Exercise Tiger

In the run-up to the D-Day landings Slapton Sands and a large part of the South Hams was evacuated and used as a live firing exercise area.

Image of the Sherman tank at Torcross, used as a memorial to Exercise Tiger

Image of the Sherman tank at Torcross, used as a memorial to Exercise Tiger

The Sherman Tank Memorial at Torcross

Image of the LCT ramps at Brixham, circa 1944

LSTs loading at Brixham

Wooden bunks are moved into a Devonshire house in preparation for the arrival of US troops

Photo courtesy of the Trustees of the Imperial War Museum. Image D 21992. This image cannot be copied from this site without prior permission from the IWM.

Image of US troops on a landing craft


The weather in the South Hams

Slapton Sands and the South Hams area of Devon have changed little in looks since 1944

The beach at Slapton had been used as a training area for amphibious landings before the war, and was once more to be used - this time by US troops.

This was partly because of its close proximity to the ports of embarkation at Torbay, and partly because the areas closely resembled Normandy. Farmers and villagers had to sell most of their possessions, and some families never returned to the area.

As part of a full-scale rehearsal for the Normandy landings, on the night of April 28th, 1944, eight Landing Craft Tanks (LCTs) and their lone escort, the British corvette HMS AZALEA, were en route to Slapton Sands.

Out of the darkness came a flotilla of nine German E-Boats, which attacked the convoy sinking two LCTs and crippling a third. Of the 4000 men involved in the exercise, nearly a quarter were dead or missing.

The German attack did not stop the exercise, and there were further casualties caused by 'friendly fire' on the beach. Allied planners were worried about the effect on moral that this would have on the troops just immediately before the D-Day landings, so the tragedy was covered up, with the survivors being split up and sworn to secrecy.

The casualty figures were then ‘conveniently’ hidden amongst those from the actual D-Day landings, only weeks later. This tragedy became one of WW2’s best kept secrets until it was revealed to the world almost over 40 years later.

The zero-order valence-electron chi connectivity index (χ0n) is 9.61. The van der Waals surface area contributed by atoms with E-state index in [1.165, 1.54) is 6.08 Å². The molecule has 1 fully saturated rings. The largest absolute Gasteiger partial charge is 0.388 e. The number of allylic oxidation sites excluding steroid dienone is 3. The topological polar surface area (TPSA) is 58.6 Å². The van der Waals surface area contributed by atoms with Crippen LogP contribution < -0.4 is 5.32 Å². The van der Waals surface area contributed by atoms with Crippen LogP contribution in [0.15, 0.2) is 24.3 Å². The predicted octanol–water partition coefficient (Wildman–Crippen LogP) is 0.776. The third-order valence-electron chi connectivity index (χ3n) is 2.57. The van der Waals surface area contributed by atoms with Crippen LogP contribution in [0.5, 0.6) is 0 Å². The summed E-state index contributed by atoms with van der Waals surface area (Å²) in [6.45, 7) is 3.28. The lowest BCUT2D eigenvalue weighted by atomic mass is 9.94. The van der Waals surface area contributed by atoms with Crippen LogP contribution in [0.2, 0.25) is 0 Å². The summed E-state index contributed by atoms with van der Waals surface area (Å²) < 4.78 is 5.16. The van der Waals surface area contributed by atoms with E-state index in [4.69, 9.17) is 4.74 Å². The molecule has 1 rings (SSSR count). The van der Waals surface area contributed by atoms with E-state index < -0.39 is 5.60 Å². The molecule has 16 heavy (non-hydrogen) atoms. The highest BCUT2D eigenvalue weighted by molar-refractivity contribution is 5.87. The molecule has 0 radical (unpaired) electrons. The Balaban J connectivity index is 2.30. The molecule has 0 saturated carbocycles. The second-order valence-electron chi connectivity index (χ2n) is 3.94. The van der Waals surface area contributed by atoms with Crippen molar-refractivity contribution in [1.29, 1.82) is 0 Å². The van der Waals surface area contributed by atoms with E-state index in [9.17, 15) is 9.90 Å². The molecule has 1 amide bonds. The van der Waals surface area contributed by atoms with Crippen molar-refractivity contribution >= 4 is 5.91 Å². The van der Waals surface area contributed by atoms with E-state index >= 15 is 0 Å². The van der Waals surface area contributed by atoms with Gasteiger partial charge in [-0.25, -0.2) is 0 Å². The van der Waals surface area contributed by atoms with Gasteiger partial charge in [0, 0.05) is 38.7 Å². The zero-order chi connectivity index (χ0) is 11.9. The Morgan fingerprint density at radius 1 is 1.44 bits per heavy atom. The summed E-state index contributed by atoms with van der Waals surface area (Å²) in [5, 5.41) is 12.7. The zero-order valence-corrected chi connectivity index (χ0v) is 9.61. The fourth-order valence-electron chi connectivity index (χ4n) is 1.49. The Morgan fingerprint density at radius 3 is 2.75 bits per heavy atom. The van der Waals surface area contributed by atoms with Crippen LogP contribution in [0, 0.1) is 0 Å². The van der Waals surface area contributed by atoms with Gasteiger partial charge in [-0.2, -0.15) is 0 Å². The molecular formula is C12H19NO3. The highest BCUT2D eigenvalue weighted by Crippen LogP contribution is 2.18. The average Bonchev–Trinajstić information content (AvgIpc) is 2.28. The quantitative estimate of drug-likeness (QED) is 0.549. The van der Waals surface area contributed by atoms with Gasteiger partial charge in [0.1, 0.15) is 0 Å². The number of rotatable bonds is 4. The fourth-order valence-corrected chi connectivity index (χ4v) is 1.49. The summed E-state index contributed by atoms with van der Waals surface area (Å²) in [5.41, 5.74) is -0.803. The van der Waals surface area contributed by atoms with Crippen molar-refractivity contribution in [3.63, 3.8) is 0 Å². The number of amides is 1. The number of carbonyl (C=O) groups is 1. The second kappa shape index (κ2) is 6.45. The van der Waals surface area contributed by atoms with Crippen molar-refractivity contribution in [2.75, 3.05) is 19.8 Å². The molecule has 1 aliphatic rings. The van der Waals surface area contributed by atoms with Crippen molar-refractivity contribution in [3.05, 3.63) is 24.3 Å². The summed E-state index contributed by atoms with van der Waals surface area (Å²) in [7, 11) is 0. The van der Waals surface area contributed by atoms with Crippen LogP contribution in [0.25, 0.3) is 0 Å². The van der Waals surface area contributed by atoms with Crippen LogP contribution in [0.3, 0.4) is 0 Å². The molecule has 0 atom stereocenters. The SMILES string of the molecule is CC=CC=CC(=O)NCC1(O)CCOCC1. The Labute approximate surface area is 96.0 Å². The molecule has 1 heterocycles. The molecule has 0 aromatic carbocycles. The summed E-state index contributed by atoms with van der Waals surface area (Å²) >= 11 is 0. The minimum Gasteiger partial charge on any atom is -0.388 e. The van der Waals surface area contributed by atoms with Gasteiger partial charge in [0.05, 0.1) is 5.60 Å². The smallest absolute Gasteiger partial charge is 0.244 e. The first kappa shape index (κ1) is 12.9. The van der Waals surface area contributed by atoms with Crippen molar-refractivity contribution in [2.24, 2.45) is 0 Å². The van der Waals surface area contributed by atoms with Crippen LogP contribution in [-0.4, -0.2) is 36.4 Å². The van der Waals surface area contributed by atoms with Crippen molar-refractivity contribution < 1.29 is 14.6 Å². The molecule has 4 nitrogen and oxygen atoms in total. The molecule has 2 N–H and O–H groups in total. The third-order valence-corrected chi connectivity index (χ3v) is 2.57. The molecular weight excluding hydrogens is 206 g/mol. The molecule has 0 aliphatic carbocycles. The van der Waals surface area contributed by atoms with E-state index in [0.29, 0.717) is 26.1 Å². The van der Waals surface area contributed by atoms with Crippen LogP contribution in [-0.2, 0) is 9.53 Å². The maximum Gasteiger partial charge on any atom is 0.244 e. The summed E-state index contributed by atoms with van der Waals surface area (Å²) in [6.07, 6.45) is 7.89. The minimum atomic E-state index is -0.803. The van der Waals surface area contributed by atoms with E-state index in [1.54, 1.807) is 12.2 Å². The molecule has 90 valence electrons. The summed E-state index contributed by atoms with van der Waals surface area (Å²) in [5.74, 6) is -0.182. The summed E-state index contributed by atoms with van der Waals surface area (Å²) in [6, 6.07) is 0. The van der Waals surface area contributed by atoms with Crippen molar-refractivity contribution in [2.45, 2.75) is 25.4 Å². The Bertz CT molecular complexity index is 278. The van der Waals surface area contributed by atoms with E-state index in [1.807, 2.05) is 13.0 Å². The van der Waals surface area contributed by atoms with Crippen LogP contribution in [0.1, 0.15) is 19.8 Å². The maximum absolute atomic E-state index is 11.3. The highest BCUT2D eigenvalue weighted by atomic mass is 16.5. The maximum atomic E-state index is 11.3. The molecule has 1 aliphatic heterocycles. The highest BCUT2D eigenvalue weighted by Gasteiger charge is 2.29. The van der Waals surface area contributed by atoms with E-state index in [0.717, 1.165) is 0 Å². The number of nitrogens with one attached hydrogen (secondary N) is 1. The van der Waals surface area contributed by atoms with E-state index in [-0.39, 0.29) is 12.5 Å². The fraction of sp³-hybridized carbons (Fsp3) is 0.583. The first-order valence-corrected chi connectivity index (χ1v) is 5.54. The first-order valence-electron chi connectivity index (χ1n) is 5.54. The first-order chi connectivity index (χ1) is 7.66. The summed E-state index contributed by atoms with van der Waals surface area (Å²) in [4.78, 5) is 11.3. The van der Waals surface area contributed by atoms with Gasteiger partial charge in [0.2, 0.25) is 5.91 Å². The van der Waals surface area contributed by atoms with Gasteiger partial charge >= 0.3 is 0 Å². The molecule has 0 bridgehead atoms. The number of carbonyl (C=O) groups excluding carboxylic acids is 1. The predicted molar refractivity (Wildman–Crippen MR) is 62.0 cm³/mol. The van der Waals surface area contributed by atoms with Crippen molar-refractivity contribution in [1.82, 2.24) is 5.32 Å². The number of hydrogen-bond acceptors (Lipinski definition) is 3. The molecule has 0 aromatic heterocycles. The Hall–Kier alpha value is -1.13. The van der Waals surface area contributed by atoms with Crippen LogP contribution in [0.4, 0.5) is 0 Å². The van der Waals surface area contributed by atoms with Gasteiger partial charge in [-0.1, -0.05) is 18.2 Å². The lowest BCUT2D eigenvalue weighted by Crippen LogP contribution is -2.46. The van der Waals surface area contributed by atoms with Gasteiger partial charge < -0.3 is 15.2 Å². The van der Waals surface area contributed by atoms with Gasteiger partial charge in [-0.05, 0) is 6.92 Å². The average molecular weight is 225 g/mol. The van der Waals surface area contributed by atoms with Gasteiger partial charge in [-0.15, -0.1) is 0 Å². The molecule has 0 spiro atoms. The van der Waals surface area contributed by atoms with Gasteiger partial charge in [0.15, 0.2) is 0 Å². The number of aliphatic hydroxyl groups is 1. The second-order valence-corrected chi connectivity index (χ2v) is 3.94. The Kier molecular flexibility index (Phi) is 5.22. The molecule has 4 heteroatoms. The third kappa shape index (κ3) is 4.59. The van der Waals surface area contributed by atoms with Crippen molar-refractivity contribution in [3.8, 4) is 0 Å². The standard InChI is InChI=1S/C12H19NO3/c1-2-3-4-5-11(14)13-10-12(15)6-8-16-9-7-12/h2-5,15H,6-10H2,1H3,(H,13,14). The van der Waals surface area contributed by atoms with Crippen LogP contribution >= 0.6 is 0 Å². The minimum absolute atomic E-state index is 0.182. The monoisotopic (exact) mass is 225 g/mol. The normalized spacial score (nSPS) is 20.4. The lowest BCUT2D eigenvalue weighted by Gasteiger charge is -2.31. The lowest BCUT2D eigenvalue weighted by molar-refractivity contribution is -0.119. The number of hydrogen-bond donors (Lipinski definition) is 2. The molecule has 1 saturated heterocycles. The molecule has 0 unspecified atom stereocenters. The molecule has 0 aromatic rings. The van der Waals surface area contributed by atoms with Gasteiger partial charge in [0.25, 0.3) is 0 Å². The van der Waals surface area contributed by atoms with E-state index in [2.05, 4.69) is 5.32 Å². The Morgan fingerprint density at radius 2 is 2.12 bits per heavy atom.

US Army Memorial to the people of Slapton & the South Hams

In 1954 the US Army donated a memorial to the people of the South Hams area who gave up their homes and livelihoods during the evacuation of the region.

These Devonshire people made a immeasurable contribution to the war effort, and this historian doubts that the same sacrifice would be made so willingly today, but this memorial was to the living....and not to those brave US troops who gave their lives to ensure the success of the D-Day landings.

One should ask oneself if the same self-sacrifice would be made today by the people living in this area.

The memorial to the people of the South Hams at Slapton Sands

The memorial to the people of the South Hams, at Slapton Sands was dedicated in June 1954


A tribute to Ken Small

The story of Operation Tiger cannot be told without mentioning Mr Ken Small, who passed away in 2004.

Retiring to the area, Mr Small heard from local fishermen about how the area was used for training, and how they kept snagging their nets on ‘something big’ under-water in the bay.

Once the nets were cut away by local divers, it was discovered that it was a Sherman DD amphibious tank.

The tank was brought ashore again in 1984 and now lies as a memorial to Operation Tiger. To many people like myself who had the privilage of meeting him, the Sherman is also a memorial to Mr Ken Small's tireless work in bringing this tragedy to light.

I can highly reccommend reading his very moving book - THE FORGOTTEN DEAD.

A full account of the battle can be read in this book, or at the Operation Tiger Association website.